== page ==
It does not take a great leap of understanding to see that this crusade against meat and meat vendors fits snugly into the communal image of the BJP. Hinduism has been mistakenly associated with vegetarianism for hundreds of years now (I say mistakenly because the archaeological and historical experts have agreed, time and again, that the oldest practitioners of Hinduism weren’t bothered about who ate what, and, what’s more, even sacrificed animals as part of prayers), and the BJP covertly seeks to make India a Hindu land, and thus a vegetarian one. The recent introduction of Hindi, a language which people, again, mistakenly, associate with India and Hinduism, into non-Hindi speaking states is a further example of how the Centre wishes to rebrand “India as is Bharath” as Hindustan.

For the purposes of this post, I’ll drop my “leftist” agenda which condemns the central government. I’ll even let slide the obvious linguistic chauvinism which is currently threatening the diversity of one of the most beautifully diverse nations of the world. What I cannot let up, however, is people telling me what to and what not to eat. We are a secular nation, which entails the freedom to be who we are, do what we want (as long as it is within the legal limits) and eat what we bloody want. Not going into the whole shenanigans about how necessary animal protein is for people, it’s a simple thing to understand: people have a right to food.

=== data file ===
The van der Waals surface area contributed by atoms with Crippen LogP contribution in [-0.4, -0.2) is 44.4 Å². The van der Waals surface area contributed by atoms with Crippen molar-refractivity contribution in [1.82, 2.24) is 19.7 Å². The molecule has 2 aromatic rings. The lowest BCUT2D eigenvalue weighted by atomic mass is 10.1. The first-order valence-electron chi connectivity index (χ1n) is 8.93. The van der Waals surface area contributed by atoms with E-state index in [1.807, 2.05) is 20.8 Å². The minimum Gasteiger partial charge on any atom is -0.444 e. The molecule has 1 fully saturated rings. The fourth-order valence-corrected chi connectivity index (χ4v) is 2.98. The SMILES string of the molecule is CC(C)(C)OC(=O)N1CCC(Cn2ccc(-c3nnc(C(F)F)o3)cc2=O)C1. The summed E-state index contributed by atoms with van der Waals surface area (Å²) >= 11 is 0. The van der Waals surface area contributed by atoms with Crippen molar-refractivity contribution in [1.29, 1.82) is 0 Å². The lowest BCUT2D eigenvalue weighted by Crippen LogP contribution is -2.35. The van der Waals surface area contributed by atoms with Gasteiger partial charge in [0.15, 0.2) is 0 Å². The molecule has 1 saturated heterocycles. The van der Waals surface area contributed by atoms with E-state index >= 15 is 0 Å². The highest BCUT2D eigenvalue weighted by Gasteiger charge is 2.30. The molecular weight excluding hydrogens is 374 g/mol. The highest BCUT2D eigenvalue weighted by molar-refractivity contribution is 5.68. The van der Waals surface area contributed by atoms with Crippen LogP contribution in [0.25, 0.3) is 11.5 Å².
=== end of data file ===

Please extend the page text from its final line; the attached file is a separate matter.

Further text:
People who choose to follow religious limitations (yet again, a topic which I feel strongly towards and hope to speak about soon) to the extent of depriving themselves of certain things are more than free to do so, but who gives anyone the authority to restrict people not only from eating whatever it is that they wish, but also take away a major source of livelihood? What right does a democratically elected leader have to say that the practice of a religion should be done stringently, and to subsequently encroach upon the basic human rights of his people?

Tomorrow, if a leader is elected who bans the “illegal” sale of leafy greens, are we supposed to silently sit back and withstand the deprivation of an essential component of our diet? Fuck that, if the government decides to ban the “illegal” sale of chocolates, would we stand for it?

If yes, then, honestly, very little can be said here. People who are willing to submit so utterly to authority (authority which is barely educated, has a skewed world view, and takes religious communalism to a whole new level), then what are free-thinkers to do? How can anyone win in a fight where the other side has already decided that there is no competition.